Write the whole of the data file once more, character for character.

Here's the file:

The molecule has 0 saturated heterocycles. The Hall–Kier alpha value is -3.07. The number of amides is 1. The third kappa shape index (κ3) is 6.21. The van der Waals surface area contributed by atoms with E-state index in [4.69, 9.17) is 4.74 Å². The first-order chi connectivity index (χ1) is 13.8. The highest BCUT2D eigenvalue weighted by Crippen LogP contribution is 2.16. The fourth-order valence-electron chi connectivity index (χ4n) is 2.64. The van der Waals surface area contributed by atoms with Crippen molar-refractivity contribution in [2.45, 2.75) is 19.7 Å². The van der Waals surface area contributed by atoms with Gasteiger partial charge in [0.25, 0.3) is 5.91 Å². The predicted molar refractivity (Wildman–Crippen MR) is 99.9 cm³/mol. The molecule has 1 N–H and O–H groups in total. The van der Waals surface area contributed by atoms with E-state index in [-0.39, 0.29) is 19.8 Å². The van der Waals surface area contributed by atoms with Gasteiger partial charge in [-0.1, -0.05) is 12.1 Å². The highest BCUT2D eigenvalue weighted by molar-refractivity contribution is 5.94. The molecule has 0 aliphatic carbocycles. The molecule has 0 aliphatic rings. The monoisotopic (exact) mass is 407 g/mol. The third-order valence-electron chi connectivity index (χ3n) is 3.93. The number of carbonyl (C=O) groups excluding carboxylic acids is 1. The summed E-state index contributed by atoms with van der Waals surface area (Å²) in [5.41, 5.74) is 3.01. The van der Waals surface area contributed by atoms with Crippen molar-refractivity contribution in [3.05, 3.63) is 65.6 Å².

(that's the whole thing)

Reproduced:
The molecule has 0 saturated heterocycles. The Hall–Kier alpha value is -3.07. The number of amides is 1. The third kappa shape index (κ3) is 6.21. The van der Waals surface area contributed by atoms with E-state index in [4.69, 9.17) is 4.74 Å². The first-order chi connectivity index (χ1) is 13.8. The highest BCUT2D eigenvalue weighted by Crippen LogP contribution is 2.16. The fourth-order valence-electron chi connectivity index (χ4n) is 2.64. The van der Waals surface area contributed by atoms with Crippen molar-refractivity contribution in [2.45, 2.75) is 19.7 Å². The van der Waals surface area contributed by atoms with Gasteiger partial charge in [0.25, 0.3) is 5.91 Å². The predicted molar refractivity (Wildman–Crippen MR) is 99.9 cm³/mol. The molecule has 1 N–H and O–H groups in total. The van der Waals surface area contributed by atoms with E-state index in [-0.39, 0.29) is 19.8 Å². The van der Waals surface area contributed by atoms with Gasteiger partial charge in [-0.1, -0.05) is 12.1 Å². The highest BCUT2D eigenvalue weighted by molar-refractivity contribution is 5.94. The molecule has 0 aliphatic carbocycles. The molecule has 0 aliphatic rings. The monoisotopic (exact) mass is 407 g/mol. The third-order valence-electron chi connectivity index (χ3n) is 3.93. The number of carbonyl (C=O) groups excluding carboxylic acids is 1. The summed E-state index contributed by atoms with van der Waals surface area (Å²) in [5.41, 5.74) is 3.01. The van der Waals surface area contributed by atoms with Crippen molar-refractivity contribution in [3.05, 3.63) is 65.6 Å².